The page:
15. Diminishing returns. 'D3D' is the return of the primal scene of primitive accumulation in another sense: The first viewers of films notoriously panicked when seeing a train coming toward them out of the screen. Stereoscopically, D3D repeats this moment for the digital era. The reactivation of a primal trauma (space is raum, traum is dream, a primal dream-space of capital accumulation; the dream time of looting comes again and again). From the expropriated kulaks of war communism viewing films projected on the Bolsheviks' agit prop trains (a moment of avant garde innovation and economic crisis, experiment and starvation) to the re-disoriented audiences of the current 'Great Recession'. Avatar risks sinking the industry but tries to reclaim cinema's USP as a site of reproduction unmatched by other media. Stereoscopy doubles the number of eyeballs in order to make the movie more unique, resistant to piracy. But it also shows the effects of what Marx called 'moral depreciation' (or 'technodepreciation'; a universal tendency to debasement in the sphere of profits, to fuse Freud and Marx's theories of diminishing returns): in economic terms the cinema is obsolete except as a publicity generating vehicle for new more efficient viewing technologies. Double the technology = double the over-productivity = double the economic lack. Repeating the primal scene repeats the economic trauma; once again, technology is a double-edged solution to its own problem. The audience, but also the economy, re-experience vertigo. Is the light at the end of the tunnel an oncoming train? No wonder the cinemas have to pad out profits with the monopoly rent secured through extra-long hotdogs. The logic of the supplement means that everything but the film makes money - the latter is subsidised, mere marketing for the multiplatform technology coming soon to a planet near you.

16. Make It New, James: Meanwhile, back in the future, Cameron holds the copyright for 3D-ifying 2D film, according to Thomas Elsaesser. As he explains, Cameron can thus open up the vast back catalogue of cinema, looting the archive to make new an obsolete technology. A repetition of the economics of the CD and DVD era. D3D may quickly undermine it's own ability to secure profits in the cinema, but it blazes the trail for home 3D, and the stereoscopic laptop screen. The past may pay for the future, for a while at least. But like the CD racket, the reproduction is also a non-reproduction, and, as a crisis measure, in turn prepares a new crisis. The spatial retrofitting of cinema would coincide with futher reflation and, across the really existing world of value extraction, intensified tempi of dispossession. D3D is the formula of the Greatest Depression (so far). The Grapes of Wrath as Second Life-style multi-player game in immersive stereo. Watch this space.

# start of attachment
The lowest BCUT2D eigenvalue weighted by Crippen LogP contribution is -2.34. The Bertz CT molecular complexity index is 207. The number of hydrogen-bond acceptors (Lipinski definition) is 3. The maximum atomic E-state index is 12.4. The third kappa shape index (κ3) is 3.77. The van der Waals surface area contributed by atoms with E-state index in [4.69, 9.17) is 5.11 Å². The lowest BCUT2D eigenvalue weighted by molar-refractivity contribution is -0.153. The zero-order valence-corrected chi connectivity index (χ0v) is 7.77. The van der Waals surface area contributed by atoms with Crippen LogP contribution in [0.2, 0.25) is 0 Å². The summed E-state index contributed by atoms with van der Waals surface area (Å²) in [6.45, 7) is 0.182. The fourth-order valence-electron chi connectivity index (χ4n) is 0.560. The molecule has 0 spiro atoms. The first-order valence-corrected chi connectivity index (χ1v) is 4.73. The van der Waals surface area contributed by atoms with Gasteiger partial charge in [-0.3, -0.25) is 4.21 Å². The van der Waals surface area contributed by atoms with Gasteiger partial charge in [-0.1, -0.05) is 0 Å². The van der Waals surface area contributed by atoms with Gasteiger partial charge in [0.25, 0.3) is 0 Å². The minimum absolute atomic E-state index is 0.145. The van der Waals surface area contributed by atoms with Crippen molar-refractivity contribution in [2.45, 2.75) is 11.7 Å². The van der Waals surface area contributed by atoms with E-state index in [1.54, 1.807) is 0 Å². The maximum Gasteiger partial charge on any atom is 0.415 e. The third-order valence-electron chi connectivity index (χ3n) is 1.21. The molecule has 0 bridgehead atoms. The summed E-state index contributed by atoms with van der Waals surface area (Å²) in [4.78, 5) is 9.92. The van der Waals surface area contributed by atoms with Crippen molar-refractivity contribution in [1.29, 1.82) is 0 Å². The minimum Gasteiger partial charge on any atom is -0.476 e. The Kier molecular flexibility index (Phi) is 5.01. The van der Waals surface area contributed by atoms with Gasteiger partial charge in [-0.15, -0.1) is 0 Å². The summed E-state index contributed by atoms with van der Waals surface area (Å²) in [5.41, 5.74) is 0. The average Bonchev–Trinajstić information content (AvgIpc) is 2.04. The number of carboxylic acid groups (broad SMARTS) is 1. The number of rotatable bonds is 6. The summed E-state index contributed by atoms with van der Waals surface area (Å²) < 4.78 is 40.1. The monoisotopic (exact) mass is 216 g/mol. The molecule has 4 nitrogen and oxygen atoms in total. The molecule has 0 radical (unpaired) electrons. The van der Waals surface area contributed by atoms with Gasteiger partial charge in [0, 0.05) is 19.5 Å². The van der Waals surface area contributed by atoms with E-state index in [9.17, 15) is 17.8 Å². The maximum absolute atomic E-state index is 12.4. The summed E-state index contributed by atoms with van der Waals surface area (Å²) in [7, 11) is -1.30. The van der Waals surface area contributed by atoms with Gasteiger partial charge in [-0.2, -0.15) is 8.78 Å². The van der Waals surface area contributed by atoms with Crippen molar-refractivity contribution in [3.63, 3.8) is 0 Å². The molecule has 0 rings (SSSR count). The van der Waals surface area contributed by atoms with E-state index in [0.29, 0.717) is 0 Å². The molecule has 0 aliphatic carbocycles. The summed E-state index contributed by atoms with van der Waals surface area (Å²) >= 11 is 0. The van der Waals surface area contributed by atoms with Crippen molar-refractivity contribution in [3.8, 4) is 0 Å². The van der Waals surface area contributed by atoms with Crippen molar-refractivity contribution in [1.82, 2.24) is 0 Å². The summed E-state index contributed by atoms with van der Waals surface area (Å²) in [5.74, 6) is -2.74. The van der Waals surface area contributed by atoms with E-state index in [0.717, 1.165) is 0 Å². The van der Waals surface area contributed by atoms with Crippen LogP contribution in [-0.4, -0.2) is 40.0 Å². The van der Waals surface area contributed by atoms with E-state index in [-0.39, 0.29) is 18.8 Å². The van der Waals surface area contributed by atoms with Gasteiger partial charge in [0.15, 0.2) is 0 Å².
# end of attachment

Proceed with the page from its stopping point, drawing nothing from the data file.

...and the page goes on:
17. "The irony with Avatar is that people think of it as a 3D film and that's what the discussion is," James Cameron told an audience at the Comic Con festival in San Diego. "But I think that, when they see it, the whole 3D discussion is going to go away . . . That's because, ideally, the technology is advanced enough to make itself go away. That's how it should work. All of the technology should wave its own wand and make itself disappear."

The screening of Avatar I attended suggested other ways in which the technology could go away – green screen glitches on several occasions interrupted the seamless, hallucinatory flow of the action. The greatest, most nail-biting moments were the unscheduled reappearance-through-disappearance of the technology, technology that punctured its own illusion of depth. The possibilities of Brechtian estrangement seem rich in a space which – as a brand new accumulation of things – is already completely strange. The unplanned disorientation opens up all the closed questions, just as land grab opens opportunities for resistance. The narrative, like that of Star Wars, takes sides with the rebels, with those facing dispossession. But this ruse of capital simultaneously sutures shut the gaping wounds of an already exceptional political space. Technical faults not programmed by the apparatus put us on a completely different side in the conflict, on 'the wrong side of capitalism', as it were, at an angle to both the forces of domination and the official opposition. With Brecht and Benjamin we can insist on the reappearance of the technology, and imagine the aesthetic and political possibilities of a 3D more disorienting and disorganised than anticipated.